The 'Other' Games of Poker: Linda Johnson on Razz
Linda Johnson, the vibrant, gregarious, and dare I say sassy "First Lady of Poker" is also one of the few people alive that can call herself a razz world champion. She took home her first World Series of Poker bracelet in the 1997 razz event and made another WSOP final table in 2004 in the $1,500 stud hi-lo event. In addition to her duties as the floor announcer for the World Poker Tour, Johnson still tears up games at the $100-$200 level both live and online and has won two ladies' events in the past year– at the Orleans Open in Las Vegas and the California Ladies State Poker Championship in Oceanside, CA.
We're privileged to have Linda Johnson join us this week to share a little razz strategy with us. (For a quick refresher course on the rules, look no further than Ashley Adams' excellent columns on the game).
Nicole Gordon: Razz is enjoying a bit of a renaissance in the internet poker age now that sites like Full Tilt and Poker Stars have started spreading online ring games and tournaments. Still, razz is missing from B&M casinos outside of mixed games (and the occasional high-limit razz ring games that go off at Commerce). How did you get yourself started in razz? Was it in B&M mixed games or did you just decide to give it a shot in a tournament setting?
Linda Johnson: When I began playing poker in the late 70s, razz was played in Las Vegas at the Fremont Hotel. The game was spread daily and players didn't play too well. I learned to play and enjoyed the game.
NG: What are some of the most common mistakes you see from inexperienced razz players?
LJ: Inexperienced players tend to not understand who the favorite is in a hand on fifth street. Also, many of them don't realize that it doesn't usually pay to continue with a hand if you catch a bad card on fourth street and your opponent catches a good card.
NG: I've found that one hole in my own game is not paying enough attention to the low cards that have already been folded. How crucial is it to track these "dead cards?" Do you have any tricks that help you to remember them?
LJ: It is very important to remember the "dead cards" as this will give you a clue if your opponent has paired or not. For instance, if you have seen two fours folded and your opponent catches a four, it probably didn't pair him. Also, you need to know how many cards are left in the deck to complete your hand. Each person has a different trick to remembering cards, but I just try to pay attention and say them in my head so I can remember.
NG: Let's take a look at a few hand situations. Let's say a J brings it in and I raise with (5-2) 3. A third player, who calls almost everything to the river has (x-x) A and calls. The J folds. On fourth street, I catch a Q for a board of (5-2) 3-Q while my opponent catches a 7 for (x-x) A-7. He leads out at me-- would you call here having caught bad?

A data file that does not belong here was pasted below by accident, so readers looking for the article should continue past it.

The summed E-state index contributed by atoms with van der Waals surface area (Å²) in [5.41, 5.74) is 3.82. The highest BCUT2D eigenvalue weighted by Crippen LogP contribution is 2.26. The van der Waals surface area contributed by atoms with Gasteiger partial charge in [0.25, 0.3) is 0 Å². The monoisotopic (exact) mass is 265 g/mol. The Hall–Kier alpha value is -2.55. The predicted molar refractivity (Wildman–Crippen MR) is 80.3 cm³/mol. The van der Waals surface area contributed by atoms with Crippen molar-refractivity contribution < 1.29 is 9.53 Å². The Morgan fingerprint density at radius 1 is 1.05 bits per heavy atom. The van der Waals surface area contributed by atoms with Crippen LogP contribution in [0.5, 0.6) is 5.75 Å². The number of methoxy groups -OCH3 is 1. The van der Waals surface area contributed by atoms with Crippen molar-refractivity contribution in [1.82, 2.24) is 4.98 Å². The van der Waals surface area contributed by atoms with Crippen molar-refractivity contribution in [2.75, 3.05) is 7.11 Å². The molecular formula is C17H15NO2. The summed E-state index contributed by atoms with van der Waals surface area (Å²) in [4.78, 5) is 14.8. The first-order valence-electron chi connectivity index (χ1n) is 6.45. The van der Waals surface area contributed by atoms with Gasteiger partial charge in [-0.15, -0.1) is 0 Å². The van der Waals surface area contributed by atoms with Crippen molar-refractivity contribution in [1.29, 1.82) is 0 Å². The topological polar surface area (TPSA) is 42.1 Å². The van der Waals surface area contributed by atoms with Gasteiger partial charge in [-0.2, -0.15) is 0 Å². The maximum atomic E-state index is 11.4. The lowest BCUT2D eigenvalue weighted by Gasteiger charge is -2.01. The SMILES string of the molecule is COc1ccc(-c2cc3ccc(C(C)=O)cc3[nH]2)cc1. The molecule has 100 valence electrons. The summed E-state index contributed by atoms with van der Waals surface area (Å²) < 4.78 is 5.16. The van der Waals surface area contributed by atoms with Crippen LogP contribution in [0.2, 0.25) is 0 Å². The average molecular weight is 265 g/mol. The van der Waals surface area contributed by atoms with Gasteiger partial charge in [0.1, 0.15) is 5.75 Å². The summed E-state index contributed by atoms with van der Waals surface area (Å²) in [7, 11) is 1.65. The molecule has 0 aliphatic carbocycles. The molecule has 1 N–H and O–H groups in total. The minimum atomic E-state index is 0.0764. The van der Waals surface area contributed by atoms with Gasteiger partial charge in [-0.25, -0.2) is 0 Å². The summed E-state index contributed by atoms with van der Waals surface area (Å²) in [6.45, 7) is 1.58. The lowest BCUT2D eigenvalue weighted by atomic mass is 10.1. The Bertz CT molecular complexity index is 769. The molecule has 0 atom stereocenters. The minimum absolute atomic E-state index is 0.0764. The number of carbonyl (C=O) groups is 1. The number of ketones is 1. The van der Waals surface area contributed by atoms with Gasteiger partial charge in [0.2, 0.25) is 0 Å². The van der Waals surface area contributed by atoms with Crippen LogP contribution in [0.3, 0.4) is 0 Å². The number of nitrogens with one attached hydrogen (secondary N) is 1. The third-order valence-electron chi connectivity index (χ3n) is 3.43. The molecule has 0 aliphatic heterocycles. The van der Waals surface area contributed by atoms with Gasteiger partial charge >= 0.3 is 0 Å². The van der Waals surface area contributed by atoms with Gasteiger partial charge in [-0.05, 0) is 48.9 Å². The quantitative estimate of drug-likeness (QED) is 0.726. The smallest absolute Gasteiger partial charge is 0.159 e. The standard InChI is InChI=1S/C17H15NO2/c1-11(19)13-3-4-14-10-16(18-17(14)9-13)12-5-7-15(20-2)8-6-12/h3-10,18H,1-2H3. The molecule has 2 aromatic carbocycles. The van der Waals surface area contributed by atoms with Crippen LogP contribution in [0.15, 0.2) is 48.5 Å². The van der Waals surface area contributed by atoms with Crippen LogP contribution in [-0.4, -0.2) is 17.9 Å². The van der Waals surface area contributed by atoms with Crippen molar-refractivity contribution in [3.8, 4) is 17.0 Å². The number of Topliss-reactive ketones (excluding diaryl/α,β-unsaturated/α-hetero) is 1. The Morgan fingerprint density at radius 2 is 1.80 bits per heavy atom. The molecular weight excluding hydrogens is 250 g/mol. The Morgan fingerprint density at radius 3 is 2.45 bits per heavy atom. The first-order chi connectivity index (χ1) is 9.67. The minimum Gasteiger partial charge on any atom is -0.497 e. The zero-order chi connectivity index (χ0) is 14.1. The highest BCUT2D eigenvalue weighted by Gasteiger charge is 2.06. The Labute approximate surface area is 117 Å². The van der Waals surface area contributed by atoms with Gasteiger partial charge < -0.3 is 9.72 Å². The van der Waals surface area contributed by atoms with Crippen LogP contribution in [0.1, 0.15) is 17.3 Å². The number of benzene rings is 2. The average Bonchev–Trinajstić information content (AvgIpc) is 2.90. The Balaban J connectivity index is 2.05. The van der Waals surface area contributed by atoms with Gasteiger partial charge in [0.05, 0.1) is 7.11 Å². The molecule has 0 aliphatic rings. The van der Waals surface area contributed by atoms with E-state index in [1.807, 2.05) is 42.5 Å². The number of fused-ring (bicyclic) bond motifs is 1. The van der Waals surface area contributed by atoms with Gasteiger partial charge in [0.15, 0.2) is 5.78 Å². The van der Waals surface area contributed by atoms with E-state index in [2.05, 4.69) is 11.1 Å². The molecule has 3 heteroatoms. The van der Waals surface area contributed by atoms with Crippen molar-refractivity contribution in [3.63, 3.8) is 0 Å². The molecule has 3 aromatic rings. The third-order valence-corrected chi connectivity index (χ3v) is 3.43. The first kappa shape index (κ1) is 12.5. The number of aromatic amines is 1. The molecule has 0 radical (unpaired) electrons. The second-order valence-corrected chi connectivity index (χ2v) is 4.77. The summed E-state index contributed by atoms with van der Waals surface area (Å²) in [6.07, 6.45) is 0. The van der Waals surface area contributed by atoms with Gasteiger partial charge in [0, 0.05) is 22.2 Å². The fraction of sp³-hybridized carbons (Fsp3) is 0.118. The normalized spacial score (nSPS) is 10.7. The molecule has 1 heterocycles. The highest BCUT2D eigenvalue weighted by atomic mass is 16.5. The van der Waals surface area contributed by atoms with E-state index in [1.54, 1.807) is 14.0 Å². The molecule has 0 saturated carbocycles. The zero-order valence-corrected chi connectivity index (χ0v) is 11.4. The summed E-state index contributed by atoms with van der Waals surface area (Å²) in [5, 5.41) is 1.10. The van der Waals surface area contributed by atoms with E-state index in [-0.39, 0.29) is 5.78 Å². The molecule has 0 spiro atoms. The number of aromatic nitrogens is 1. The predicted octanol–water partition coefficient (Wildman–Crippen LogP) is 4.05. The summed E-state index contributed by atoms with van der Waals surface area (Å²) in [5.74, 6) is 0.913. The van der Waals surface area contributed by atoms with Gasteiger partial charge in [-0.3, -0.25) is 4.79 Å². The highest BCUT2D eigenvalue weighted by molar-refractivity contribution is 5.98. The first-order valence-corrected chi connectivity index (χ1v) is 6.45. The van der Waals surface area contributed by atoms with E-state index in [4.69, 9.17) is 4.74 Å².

LJ: No, you shouldn't call here unless the pot was double-raised on third street.
NG: Let's say it's a short-handed game and you've brought it in with (A-3) K. A couple of big cards fold and a LP player with (x-x) 2 raises. He's the type of guy who could easily be on a steal with one bad card in the hole. Would you make the call here or fold? What if that same LP player was showing a 9 instead of a 2?
LJ: The answer depends on the structure of the game you are playing. If the ante is large, you can consider calling, but you can only call against one player with a low card, never against two players. It isn't a big mistake to fold either. It is easier to make the call against a nine than a deuce.
NG: If you decide to call, what would be your move on fourth street if you catch good for (A-3) K-4 and he also catches good with (x-x) 2-7?
LJ: In this scenario, I would call again on fourth street as there is now more money in the pot and it is a single bet to you. The bet doesn't double until fifth street.
NG: Let's say on 3rd street you were the bring-in with (3-5) 9, your opponent raised showing the (x-x) A and you made the call. On fourth street, you bet out with (3-5) 9-7 and he took one off after bricking with a Q. Now, on fifth street you show a board of (3-5) 9-7-8 and your opponent shows (x-x) A-Q-2. How do you proceed in this hand with a rough nine? Do you check here on fifth street or bet out, forcing him to pay to draw? What happens if he catches a good card (say, a 7) on sixth street and you do not improve?
LJ: I would definitely check on fifth street and hope my opponent checks also. If he has a smooth draw, he is a favorite in the hand. If he catches a seven on sixth street and bets, I am going fold most likely unless he is a maniac player.
NG: Any final words of advice for hold'em players giving razz a shot?
LJ: Razz is one of the easiest games to play, but does require patience. Most decisions are automatic. You should have the best hand or the best draw or fold. It is also a game where it's "what's up top that counts." You can bet and represent a good hand if you catch good cards and your opponent catches poorly. Have fun!